Are we failing the ideological Turing test in the case of ISIS? (a crazy ideas thread)

It is easy to think of the ISIS as just a bunch of lu­natics who kill peo­ple be­cause they be­lieve God told them to do it, but if we take a closer look at how they are or­ga­nized and how suc­cess­ful they are, (and es­pe­cially how suc­cess­ful they were at the be­gin­ning), this seems to be an over­sim­plifi­ca­tion. Sure, most of their low­est level fighters are prob­a­bly be­long­ing to the “brain­washed and crazy” group, but I guess the lead­er­ship is al­most cer­tainly not. They know and use mod­ern me­dia very well, they are effec­tive at re­cruit­ment, ad­ver­tis­ing, or­ga­ni­za­tion, and se­crecy. Their suc­cesses are aided by the fact that they know how we think much bet­ter than how we know how they think.

Most of what they do seem to be very ra­tio­nal from a util­i­tar­ian point of view: they de­stroy pre-is­lamic his­tor­i­cal mon­u­ments (which pre­vi­ous Is­lamic theo­cratic gov­ern­ments left in­tact) to show their sup­port­ers that they are in con­trol and that they are se­ri­ous, they try to trick NATO and the Rus­si­ans to com­mit ground troops, so they can re­cruit the less rad­i­cal Mus­lims to defend their homes against “for­eign con­querors”, and they cater for both the re­li­gious fa­nat­ics, and for the op­por­tunists. They have many mer­ce­nar­ies on their side, sim­ply be­cause they can pay them bet­ter than oth­ers in the re­gion. They also gain re­cruits by promis­ing them wealth and power, so not all their rhetoric is strictly re­li­giously mo­ti­vated.

With the most re­peated as­sump­tions about their true goals and mo­ti­va­tions be­ing “they just want power”, “they are just crazy”, and “they just en­joy be­ing evil”, it seems that we are failing the ide­olog­i­cal Tur­ing test.

There­fore, I sug­gest a thread similar to the “Crazy Ideas Threads”: let us as­sume, that the top lead­er­ship of ISIS is com­posed of com­pletely ra­tio­nal and very in­tel­li­gent in­di­vi­d­u­als, and let’s try to guess what their true goals and mo­ti­va­tions are. I have a num­ber of ideas, but I can find many ar­gu­ments both for and against them. I en­courage you to crit­i­cize the ideas I came up with, and sug­gest your own the­o­ries.

    1. The premise of this ar­ti­cle is wrong. The ISIS are re­ally just a bunch of idiots, and their ap­par­ent suc­cesses are only caused by the pow­ers in the re­gion be­ing much more in­com­pe­tent than ISIS

    2. They want to cre­ate a sovereign na­tion and be­come its rul­ing elite.

    The prob­lem with this is that their cur­rent eco­nomic model is un­sus­tain­able in the long term. When con­quer­ing and loot­ing new ter­ri­tory makes up most of your in­come, once you ex­hausted an area, you need to find new places to con­quer. When you can no longer do it, your econ­omy col­lapses. Un­til now, loot­ing the towns they con­quered, sel­l­ing ar­ti­facts and rob­bing the banks found in the town made up a large part of their in­come. They have no real in­dus­try to speak of, ex­cept for sel­l­ing the oil ex­tracted by already ex­ist­ing in­fras­truc­ture. If you think this is the real an­swer, please in­di­cate a re­al­is­tic eco­nomic model for the ge­o­graph­i­cal area which is mostly defined by the power vac­uum they man­aged to ex­ploit, and which as of to­day seems to be mostly filled by them, mak­ing them un­likely to con­tinue to gain sig­nifi­cant new ter­ri­to­ries.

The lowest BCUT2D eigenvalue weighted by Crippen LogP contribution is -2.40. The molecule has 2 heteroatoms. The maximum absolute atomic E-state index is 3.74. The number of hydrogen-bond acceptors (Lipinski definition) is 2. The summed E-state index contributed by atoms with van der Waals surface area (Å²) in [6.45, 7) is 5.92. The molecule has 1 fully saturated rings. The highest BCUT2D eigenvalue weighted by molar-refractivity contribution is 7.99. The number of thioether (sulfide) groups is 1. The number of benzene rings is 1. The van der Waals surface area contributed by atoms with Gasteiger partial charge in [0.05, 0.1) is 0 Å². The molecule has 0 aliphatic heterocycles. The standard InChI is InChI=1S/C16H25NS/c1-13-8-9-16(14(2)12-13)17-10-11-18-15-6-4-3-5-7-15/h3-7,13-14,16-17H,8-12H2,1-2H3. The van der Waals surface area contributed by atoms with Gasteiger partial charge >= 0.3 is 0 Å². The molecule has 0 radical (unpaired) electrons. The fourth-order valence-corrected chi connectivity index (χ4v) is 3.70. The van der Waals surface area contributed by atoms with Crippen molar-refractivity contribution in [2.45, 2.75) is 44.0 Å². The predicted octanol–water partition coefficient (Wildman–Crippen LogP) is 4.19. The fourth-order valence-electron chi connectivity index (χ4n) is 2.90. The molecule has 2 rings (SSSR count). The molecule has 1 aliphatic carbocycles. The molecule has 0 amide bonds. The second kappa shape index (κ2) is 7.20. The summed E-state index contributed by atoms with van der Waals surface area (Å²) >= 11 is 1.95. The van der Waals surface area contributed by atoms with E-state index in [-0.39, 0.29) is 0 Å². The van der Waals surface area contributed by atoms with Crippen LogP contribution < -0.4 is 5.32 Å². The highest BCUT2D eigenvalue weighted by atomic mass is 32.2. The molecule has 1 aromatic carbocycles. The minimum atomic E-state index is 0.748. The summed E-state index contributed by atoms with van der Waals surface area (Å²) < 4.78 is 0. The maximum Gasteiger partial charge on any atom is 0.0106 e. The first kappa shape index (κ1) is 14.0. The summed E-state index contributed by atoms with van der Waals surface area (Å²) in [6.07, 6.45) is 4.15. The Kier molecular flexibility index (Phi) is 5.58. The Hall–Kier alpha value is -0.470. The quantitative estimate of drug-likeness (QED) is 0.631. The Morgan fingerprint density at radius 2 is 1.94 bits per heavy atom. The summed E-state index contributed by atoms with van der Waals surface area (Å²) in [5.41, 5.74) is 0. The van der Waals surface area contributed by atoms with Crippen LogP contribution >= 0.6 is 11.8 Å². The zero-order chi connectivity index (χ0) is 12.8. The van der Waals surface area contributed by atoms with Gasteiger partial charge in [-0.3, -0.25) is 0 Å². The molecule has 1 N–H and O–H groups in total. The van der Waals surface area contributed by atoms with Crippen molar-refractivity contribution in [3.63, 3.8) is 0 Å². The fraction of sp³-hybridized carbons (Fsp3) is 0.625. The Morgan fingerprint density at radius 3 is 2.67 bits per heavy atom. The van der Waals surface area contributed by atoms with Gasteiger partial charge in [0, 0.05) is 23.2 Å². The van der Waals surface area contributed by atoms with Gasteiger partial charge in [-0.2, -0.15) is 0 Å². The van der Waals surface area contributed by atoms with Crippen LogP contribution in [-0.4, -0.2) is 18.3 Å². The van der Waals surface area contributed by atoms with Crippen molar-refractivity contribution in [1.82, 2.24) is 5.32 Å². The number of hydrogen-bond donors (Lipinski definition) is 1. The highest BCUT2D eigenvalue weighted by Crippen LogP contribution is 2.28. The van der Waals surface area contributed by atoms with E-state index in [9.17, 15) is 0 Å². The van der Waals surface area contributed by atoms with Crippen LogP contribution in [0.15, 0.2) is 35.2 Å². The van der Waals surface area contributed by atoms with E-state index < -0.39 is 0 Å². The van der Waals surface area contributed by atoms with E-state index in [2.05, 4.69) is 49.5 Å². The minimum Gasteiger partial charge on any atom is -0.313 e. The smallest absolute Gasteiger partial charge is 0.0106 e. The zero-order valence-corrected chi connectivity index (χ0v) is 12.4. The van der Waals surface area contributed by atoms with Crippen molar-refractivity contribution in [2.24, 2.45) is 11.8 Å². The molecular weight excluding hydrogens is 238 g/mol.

3. They just want to amass as much wealth as pos­si­ble, and then com­fortably re­tire to some se­cluded place.

    The prob­lem with this is that they made some of the great­est pow­ers on the planet their en­e­mies, who will have a high prob­a­bil­ity of find­ing and hunt­ing them down if they, for ex­am­ple, just re­tire to a sunny beach of a trop­i­cal is­land.

    4. Try­ing to make their ide­ol­ogy more dom­i­nant (aka spread­ing Is­lam in gen­eral)

    I find this the least likely as the main goal. Also, if this was the case, they are coun­ter­pro­duc­tive. So far Is­lam was very suc­cess­ful in the last few decades to gain a big­ger and big­ger foothold in the Western world, helped both by de­mo­graph­ics and by the pre­dom­i­nantly left-lean­ing poli­ti­cal elite in Europe en­courag­ing the ac­cep­tance of and sub­mis­sion to Is­lamic cul­ture in Europe in­stead of en­courag­ing the im­mi­grants to aban­don their cul­ture for the cul­ture of the host na­tions. How­ever, the re­cent ter­ror­ist at­tacks, and the many atroc­i­ties com­mit­ted by the re­cently ar­rived asy­lum seek­ers, while hurt­ing Euro­pean econ­omy, will prob­a­bly lead to Europe be­ing more skep­ti­cal re­gard­ing Is­lam, which might re­duce the chances of Is­lam peace­fully and silently spread­ing. So these events, if in­deed or­ches­trated by ISIS, might have been suc­cess­ful in harm­ing the econ­omy of their en­e­mies, but I don’t know what an effect they had on the spread­ing of Is­lam. I’m tend­ing on be­liev­ing in a nega­tive effect, but I just don’t know enough fac­tors to know it for sure. I be­lieve the vi­o­lent at­tacks in the Western world are done mostly to show their own fol­low­ers at home how pow­er­ful they are and how weak their en­e­mies are.

    Other, not nec­es­sar­ily ra­tio­nal mo­ti­va­tions:

    - they just saw an op­por­tu­nity and ex­ploited it, they have no long term con­tin­gency plans.

    - they re­ally be­lieve that what they do will, in the long therm, benefit the peo­ple in the re­gion.

    Note: by pre­sent­ing the above the­o­ries, my goal was not to claim them to be true or false. My goal is to listen to in­ter­est­ing ideas and the­o­ries which maybe didn’t oc­cur to me be­fore.